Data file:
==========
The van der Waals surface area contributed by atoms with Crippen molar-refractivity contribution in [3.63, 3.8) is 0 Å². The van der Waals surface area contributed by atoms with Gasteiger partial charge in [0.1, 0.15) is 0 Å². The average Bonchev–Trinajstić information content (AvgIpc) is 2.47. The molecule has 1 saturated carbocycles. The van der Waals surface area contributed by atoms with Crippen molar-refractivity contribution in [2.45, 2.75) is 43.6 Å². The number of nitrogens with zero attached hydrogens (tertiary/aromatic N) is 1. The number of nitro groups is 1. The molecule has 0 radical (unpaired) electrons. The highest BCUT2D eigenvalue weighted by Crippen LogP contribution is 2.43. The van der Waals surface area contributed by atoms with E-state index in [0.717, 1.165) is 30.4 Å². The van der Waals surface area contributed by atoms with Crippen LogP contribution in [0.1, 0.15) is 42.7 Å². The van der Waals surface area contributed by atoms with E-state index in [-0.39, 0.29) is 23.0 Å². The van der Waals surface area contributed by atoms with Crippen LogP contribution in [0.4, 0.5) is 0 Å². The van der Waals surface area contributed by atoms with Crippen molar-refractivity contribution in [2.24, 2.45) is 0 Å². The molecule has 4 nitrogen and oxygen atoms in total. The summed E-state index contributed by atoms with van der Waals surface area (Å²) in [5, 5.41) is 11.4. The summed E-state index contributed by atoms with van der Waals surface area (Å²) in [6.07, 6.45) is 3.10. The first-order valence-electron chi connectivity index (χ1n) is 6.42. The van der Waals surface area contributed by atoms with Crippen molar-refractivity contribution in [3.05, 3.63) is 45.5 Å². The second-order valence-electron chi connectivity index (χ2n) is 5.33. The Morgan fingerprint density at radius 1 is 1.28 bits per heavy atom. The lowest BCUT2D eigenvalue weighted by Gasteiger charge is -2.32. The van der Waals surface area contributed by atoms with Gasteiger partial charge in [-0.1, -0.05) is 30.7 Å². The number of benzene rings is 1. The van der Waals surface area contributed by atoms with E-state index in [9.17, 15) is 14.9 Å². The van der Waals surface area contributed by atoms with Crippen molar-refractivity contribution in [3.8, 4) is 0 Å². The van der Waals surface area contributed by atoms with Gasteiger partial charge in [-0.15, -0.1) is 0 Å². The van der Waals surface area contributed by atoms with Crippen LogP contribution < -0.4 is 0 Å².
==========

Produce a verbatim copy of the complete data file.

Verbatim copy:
The van der Waals surface area contributed by atoms with Crippen molar-refractivity contribution in [3.63, 3.8) is 0 Å². The van der Waals surface area contributed by atoms with Gasteiger partial charge in [0.1, 0.15) is 0 Å². The average Bonchev–Trinajstić information content (AvgIpc) is 2.47. The molecule has 1 saturated carbocycles. The van der Waals surface area contributed by atoms with Crippen molar-refractivity contribution in [2.45, 2.75) is 43.6 Å². The number of nitrogens with zero attached hydrogens (tertiary/aromatic N) is 1. The number of nitro groups is 1. The molecule has 0 radical (unpaired) electrons. The highest BCUT2D eigenvalue weighted by Crippen LogP contribution is 2.43. The van der Waals surface area contributed by atoms with E-state index in [0.717, 1.165) is 30.4 Å². The van der Waals surface area contributed by atoms with Crippen LogP contribution in [0.1, 0.15) is 42.7 Å². The van der Waals surface area contributed by atoms with E-state index in [-0.39, 0.29) is 23.0 Å². The van der Waals surface area contributed by atoms with Crippen LogP contribution in [0.4, 0.5) is 0 Å². The van der Waals surface area contributed by atoms with Crippen molar-refractivity contribution in [2.24, 2.45) is 0 Å². The molecule has 4 nitrogen and oxygen atoms in total. The summed E-state index contributed by atoms with van der Waals surface area (Å²) in [5, 5.41) is 11.4. The summed E-state index contributed by atoms with van der Waals surface area (Å²) in [6.07, 6.45) is 3.10. The first-order valence-electron chi connectivity index (χ1n) is 6.42. The van der Waals surface area contributed by atoms with Crippen molar-refractivity contribution in [3.05, 3.63) is 45.5 Å². The second-order valence-electron chi connectivity index (χ2n) is 5.33. The Morgan fingerprint density at radius 1 is 1.28 bits per heavy atom. The lowest BCUT2D eigenvalue weighted by Gasteiger charge is -2.32. The van der Waals surface area contributed by atoms with Gasteiger partial charge in [-0.1, -0.05) is 30.7 Å². The number of benzene rings is 1. The van der Waals surface area contributed by atoms with E-state index in [9.17, 15) is 14.9 Å². The van der Waals surface area contributed by atoms with Crippen molar-refractivity contribution in [3.8, 4) is 0 Å². The van der Waals surface area contributed by atoms with Gasteiger partial charge in [-0.15, -0.1) is 0 Å². The van der Waals surface area contributed by atoms with Crippen LogP contribution < -0.4 is 0 Å².